The gastric phase of gastric secretion is mediated by the hormone gastrin which is elaborated by the antrum of the stomach. The exact cell of origin of this powerful hormone has not been determined; there are, however, many indications that intramural neural tissue plays an important role. Zeljong and Savich, working in Pavlov's laboratory, demonstrated that cocaine applied to the antral mucosa inhibited this hormonal mechanism.1 This finding has been confirmed,2 and other topical anesthetic agents without the vasoconstrictor properties of cocaine have a similar effect.3 In addition topically applied atropine inhibits,2 while topical acetylcholine potentiates, the gastrin mechanism.4
Baugh and co-workers stripped the seromuscular layer from the antrum, substituting the seromuscular coat of the colon.5 This "hybrid antrum" responded normally to chemical stimuli, although the threshold for stimulation was increased. Since this dissection plane leaves the submucosa and submucous autonomic plexus of Meissner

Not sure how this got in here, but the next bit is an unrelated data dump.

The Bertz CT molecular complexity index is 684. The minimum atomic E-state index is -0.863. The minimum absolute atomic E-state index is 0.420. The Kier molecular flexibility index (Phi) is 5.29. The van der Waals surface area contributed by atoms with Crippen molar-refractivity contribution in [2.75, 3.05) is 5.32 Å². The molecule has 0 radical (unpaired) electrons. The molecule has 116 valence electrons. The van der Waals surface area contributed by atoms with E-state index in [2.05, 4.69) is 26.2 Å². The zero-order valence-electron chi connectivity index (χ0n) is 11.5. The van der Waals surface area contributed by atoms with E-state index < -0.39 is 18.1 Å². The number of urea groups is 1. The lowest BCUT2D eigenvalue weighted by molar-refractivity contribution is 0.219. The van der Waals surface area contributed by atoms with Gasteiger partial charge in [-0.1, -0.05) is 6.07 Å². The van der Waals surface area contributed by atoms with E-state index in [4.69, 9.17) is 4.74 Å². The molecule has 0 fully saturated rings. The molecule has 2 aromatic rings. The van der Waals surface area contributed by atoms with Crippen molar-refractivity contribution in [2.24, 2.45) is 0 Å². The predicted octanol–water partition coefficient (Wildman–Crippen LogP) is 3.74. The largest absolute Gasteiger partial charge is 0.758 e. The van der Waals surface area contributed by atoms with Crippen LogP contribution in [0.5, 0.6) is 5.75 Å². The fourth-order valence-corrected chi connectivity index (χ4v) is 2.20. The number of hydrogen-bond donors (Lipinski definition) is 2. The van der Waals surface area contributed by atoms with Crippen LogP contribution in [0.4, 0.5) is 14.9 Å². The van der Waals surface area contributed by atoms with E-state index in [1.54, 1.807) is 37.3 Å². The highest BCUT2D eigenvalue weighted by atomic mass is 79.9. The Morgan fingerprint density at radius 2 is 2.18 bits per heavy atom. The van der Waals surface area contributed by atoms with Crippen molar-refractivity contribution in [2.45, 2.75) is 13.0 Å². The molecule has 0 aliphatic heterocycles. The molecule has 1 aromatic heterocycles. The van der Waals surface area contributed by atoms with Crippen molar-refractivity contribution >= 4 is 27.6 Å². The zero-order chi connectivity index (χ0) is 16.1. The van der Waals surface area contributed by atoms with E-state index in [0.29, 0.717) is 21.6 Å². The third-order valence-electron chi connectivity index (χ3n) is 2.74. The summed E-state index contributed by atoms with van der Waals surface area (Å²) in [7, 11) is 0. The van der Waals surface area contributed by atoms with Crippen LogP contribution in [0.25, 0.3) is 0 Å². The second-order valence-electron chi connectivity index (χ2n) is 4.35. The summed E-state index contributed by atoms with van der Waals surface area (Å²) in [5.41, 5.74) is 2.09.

WOODWARD ER, PARK CL, SCHAPIRO H, DRAGSTEDT LR. Significance of Meissner's Plexus in the Gastrin Mechanism. Arch Surg. 1963;87(3):512–515. doi:10.1001/archsurg.1963.01310150148033
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